I mean we just were so close when we met the first time: we made Episode II and III together and we made them in Australia. Over the years, we had slightly lost touch. I hadn’t seen Hayden for years. So when I saw him again and was able to talk about this project with him, it was very, very exciting. It was great. And when we were acting together, it was really like some sort of time warp. Looking across at him on set was like the last 17 years didn’t happen at all, you know? It was really peculiar.
The Volume technology that’s been used on The Mandalorian and The Book of Boba Fett was used for Obi-Wan as well. What was it like to use that technology to bring Tatooine to life?
Deborah: To be able to design, and develop material knowing that I was going to shoot using stagecraft was really exciting. A lot of times I’d be looking at the scene even as we were writing it, thinking about how this would translate into The Volume and how we could take advantage of the tech as best as possible.
Ewan: I’d never worked on the stagecraft set before and it was such a game-changer for us. The experience of the first three, especially Episode II and III—there was so much blue screen and green screen, and it was just hard to make something believable when there’s nothing there, you know? But here we were in this amazing set where, you know, if you’re shooting in the desert, everywhere you look is the desert. And if you’re flying through space, then, you know, the stars are flying past you as you scout along. It was so cool.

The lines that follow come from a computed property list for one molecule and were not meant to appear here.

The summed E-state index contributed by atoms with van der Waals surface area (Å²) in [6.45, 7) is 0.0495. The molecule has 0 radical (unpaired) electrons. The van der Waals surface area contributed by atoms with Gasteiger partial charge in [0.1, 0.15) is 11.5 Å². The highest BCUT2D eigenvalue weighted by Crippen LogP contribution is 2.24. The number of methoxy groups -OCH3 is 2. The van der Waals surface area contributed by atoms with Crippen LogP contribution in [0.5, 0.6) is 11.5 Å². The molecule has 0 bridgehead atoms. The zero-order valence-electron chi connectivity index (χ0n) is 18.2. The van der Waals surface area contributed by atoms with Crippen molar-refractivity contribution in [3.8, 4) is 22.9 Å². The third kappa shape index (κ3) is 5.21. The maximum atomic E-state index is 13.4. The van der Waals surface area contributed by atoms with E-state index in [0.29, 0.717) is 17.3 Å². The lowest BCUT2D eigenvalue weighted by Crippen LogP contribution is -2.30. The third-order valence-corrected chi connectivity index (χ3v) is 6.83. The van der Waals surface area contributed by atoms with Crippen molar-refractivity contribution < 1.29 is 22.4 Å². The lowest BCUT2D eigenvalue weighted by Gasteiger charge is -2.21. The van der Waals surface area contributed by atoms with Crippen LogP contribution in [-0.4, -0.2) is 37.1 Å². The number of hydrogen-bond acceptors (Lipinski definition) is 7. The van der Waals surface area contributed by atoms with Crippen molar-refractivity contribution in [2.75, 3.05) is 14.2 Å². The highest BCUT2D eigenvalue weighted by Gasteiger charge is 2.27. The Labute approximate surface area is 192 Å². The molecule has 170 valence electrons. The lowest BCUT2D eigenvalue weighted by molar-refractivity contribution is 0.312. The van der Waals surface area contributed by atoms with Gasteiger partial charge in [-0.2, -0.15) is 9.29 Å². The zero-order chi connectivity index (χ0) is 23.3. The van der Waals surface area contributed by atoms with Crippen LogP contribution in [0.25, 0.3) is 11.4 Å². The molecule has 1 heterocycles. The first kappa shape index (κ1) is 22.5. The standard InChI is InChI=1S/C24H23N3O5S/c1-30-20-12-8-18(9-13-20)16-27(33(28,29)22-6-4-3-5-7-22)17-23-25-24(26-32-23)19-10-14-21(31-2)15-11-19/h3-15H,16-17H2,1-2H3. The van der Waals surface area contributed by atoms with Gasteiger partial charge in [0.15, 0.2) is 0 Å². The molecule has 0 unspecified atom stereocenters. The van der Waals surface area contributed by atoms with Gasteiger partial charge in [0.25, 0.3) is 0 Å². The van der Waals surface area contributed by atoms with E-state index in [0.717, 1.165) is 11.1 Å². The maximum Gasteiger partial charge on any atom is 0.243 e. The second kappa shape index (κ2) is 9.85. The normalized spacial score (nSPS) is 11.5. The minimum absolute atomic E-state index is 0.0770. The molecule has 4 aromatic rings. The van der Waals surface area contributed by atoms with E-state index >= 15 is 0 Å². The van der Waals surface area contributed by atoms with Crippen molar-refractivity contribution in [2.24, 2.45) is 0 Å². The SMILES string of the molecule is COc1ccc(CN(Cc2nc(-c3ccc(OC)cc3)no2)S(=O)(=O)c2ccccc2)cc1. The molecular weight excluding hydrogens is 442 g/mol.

Obviously, the series is set inside a specific Star Wars timeline. Can you talk about the challenge of telling a story between these lines and also, how fun was it to get to fill in the blanks at the same time?
Deborah: Yeah, I would say that was definitely one of the biggest challenges with this series. Obviously, we have these huge legacy iconic characters and we’re in between two trilogies. So, in large part, you know, we’re telling the second act of a story which is often challenging enough. The biggest thing we were looking to do is to respect the canon and respect what’s been done, but we also needed to have an original story with an original vision. But bringing back two of these huge iconic characters and telling a new story with them, was overall really exciting.
How did your lightsaber experiences go? Ewan, did your old training come back to you?
Ewan: We started like, months before the shoot, together in the fight gym. And it was great. It was a nice way to get to know each other. We were under the great JoJo, our fight coordinator, who’s an amazing, thoughtful man. And he’d taken the fights that we did in the original three films and he sort of studied them with his crew, his stunt crew, before developing them. It was very thoughtful.
Moses: It was cool. We trained for about four months before we ever even got to the set. The everyday, regular strength and cardio, and then three days a week of Jedi school. We’re doing lightsaber work and of course, Ewan’s been doing this for years. So he’s like, flipping it and wielding it and I’m like, “Oh God, I’m never going to get it. I look terrible.” But you know, if at first you don’t succeed, try and try again.
Moses, was there anything that surprised you about joining this galaxy, or anything that you weren’t expecting?
I think this whole experience has far exceeded my expectations of what it might have been. I so enjoyed just going to work every day. I feel like we had such a great working atmosphere and there were so many lifelong Star Wars fans who were living their dreams by working on this series. And it’s really nice to be a fly on the wall, you know, for other people’s experiences of the thing as well. It’s by far exceeded my expectations in the most beautiful way.
Obi-Wan Kenobi airs on Disney+ on 27 May 2022.